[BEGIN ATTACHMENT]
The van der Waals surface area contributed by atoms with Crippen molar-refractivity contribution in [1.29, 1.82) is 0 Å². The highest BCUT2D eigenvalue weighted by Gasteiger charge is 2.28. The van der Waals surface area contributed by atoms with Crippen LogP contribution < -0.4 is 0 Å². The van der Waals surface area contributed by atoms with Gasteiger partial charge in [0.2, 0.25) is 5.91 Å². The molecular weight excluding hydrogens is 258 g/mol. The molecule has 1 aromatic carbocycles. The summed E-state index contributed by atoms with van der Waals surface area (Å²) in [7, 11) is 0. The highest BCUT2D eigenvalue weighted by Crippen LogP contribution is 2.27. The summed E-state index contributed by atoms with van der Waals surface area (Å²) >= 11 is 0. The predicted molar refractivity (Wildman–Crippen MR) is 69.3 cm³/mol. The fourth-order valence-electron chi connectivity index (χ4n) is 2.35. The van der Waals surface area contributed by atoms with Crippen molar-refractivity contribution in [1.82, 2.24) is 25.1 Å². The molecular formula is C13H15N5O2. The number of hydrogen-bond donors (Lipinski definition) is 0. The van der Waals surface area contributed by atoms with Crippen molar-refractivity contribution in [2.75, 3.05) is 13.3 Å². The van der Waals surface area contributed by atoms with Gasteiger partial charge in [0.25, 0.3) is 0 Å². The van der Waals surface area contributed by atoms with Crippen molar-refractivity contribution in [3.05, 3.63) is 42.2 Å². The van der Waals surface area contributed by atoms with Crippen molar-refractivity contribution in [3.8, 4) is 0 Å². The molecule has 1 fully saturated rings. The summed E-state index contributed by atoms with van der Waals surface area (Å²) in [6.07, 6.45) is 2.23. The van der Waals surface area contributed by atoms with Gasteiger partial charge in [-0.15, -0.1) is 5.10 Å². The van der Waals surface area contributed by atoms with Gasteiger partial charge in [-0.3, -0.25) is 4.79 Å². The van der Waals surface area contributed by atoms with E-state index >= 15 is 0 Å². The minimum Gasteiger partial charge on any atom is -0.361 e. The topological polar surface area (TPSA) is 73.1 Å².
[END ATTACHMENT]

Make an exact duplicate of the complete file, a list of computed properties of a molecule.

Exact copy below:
The van der Waals surface area contributed by atoms with Crippen molar-refractivity contribution in [1.29, 1.82) is 0 Å². The highest BCUT2D eigenvalue weighted by Gasteiger charge is 2.28. The van der Waals surface area contributed by atoms with Crippen LogP contribution < -0.4 is 0 Å². The van der Waals surface area contributed by atoms with Gasteiger partial charge in [0.2, 0.25) is 5.91 Å². The molecular weight excluding hydrogens is 258 g/mol. The molecule has 1 aromatic carbocycles. The summed E-state index contributed by atoms with van der Waals surface area (Å²) in [7, 11) is 0. The highest BCUT2D eigenvalue weighted by Crippen LogP contribution is 2.27. The summed E-state index contributed by atoms with van der Waals surface area (Å²) >= 11 is 0. The predicted molar refractivity (Wildman–Crippen MR) is 69.3 cm³/mol. The fourth-order valence-electron chi connectivity index (χ4n) is 2.35. The van der Waals surface area contributed by atoms with Crippen molar-refractivity contribution in [1.82, 2.24) is 25.1 Å². The molecular formula is C13H15N5O2. The number of hydrogen-bond donors (Lipinski definition) is 0. The van der Waals surface area contributed by atoms with Crippen molar-refractivity contribution in [2.75, 3.05) is 13.3 Å². The van der Waals surface area contributed by atoms with Gasteiger partial charge in [0.25, 0.3) is 0 Å². The van der Waals surface area contributed by atoms with Crippen molar-refractivity contribution in [3.05, 3.63) is 42.2 Å². The van der Waals surface area contributed by atoms with Crippen molar-refractivity contribution in [3.8, 4) is 0 Å². The molecule has 1 fully saturated rings. The summed E-state index contributed by atoms with van der Waals surface area (Å²) in [6.07, 6.45) is 2.23. The van der Waals surface area contributed by atoms with Gasteiger partial charge in [-0.15, -0.1) is 5.10 Å². The van der Waals surface area contributed by atoms with Gasteiger partial charge in [-0.3, -0.25) is 4.79 Å². The van der Waals surface area contributed by atoms with E-state index >= 15 is 0 Å². The minimum Gasteiger partial charge on any atom is -0.361 e. The topological polar surface area (TPSA) is 73.1 Å².